• Auckland, New Zealand


The July 10 Kyodo article, “Japanese group polishes the Big Apple,” states: “In a hygiene-conscious country like Japan, where items like antibacterial calculators and toothbrushes are sold, the volunteers — most of whom are Japanese — do not flinch when they encounter dirty trash. Instead, they enjoy it.”

Those Japanese volunteers who clean the dirty streets of New York show good initiative. There was also a recent article about Japanese volunteers cleaning the streets of Paris.

But The Japan Times never wrote an article about me. I spent many days cleaning Kaze-no-Matsubara in Noshiro, Akita Prefecture. I did it alone without generating publicity. I filled big bags with coffee cans thrown away in that pine forest, which has been designated one of the 100 best pine forests in Japan, an honor of which Noshiro is proud.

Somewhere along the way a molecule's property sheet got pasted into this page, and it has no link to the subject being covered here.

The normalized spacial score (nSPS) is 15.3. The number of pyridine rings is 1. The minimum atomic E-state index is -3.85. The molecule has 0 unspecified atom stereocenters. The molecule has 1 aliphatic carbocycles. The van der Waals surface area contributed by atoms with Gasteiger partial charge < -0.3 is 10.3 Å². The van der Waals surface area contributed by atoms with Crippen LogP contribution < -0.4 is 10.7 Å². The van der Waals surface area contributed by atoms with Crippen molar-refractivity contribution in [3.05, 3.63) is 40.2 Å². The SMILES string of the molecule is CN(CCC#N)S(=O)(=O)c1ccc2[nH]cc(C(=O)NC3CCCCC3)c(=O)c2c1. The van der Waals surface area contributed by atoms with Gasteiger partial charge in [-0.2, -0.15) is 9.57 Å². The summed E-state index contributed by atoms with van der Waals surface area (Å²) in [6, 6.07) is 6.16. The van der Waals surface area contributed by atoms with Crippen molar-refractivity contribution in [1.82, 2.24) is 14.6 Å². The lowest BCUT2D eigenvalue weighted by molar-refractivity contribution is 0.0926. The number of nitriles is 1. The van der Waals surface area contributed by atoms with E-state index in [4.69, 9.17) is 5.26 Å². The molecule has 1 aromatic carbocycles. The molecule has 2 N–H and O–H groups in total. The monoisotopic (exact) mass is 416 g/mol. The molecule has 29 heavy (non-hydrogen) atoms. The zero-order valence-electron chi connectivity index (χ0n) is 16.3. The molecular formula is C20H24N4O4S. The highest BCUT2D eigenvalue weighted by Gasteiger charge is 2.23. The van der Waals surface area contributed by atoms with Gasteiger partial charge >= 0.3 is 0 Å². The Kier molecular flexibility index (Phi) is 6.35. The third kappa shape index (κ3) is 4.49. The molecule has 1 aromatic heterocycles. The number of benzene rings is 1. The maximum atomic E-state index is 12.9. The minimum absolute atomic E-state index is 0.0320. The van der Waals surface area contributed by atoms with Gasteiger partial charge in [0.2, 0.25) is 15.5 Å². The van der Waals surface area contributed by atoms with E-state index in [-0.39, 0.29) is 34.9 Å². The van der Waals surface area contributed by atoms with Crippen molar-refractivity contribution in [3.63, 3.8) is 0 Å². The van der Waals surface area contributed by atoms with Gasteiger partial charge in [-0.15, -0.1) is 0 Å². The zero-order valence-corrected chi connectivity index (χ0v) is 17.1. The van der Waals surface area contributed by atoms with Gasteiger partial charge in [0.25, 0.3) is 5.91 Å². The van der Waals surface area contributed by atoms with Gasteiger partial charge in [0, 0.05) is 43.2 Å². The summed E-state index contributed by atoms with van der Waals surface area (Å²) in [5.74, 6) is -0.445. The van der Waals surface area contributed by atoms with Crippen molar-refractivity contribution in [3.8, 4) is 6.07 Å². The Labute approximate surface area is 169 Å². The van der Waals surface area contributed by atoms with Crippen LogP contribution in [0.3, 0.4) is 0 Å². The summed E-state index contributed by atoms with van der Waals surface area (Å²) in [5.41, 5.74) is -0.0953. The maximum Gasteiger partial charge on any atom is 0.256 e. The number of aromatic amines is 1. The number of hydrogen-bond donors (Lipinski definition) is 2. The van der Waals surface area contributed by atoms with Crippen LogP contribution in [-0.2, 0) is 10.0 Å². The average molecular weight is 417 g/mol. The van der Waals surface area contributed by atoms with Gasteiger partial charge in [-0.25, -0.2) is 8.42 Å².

Old TV sets, refrigerators, manga, pornographic magazines and other garbage can be found everywhere where more than two trees gather in Akita. The beaches look like dumps in early summer before they’re cleaned for the season. Local people always told me that the garbage came from Korea and China.

So, I wonder whether Japanese would like to see groups of foreigners volunteer to clean up the dirty beaches and pine forests of rural Japan.

joergen jensen

In a time of both misinformation and too much information, quality journalism is more crucial than ever.
By subscribing, you can help us get the story right.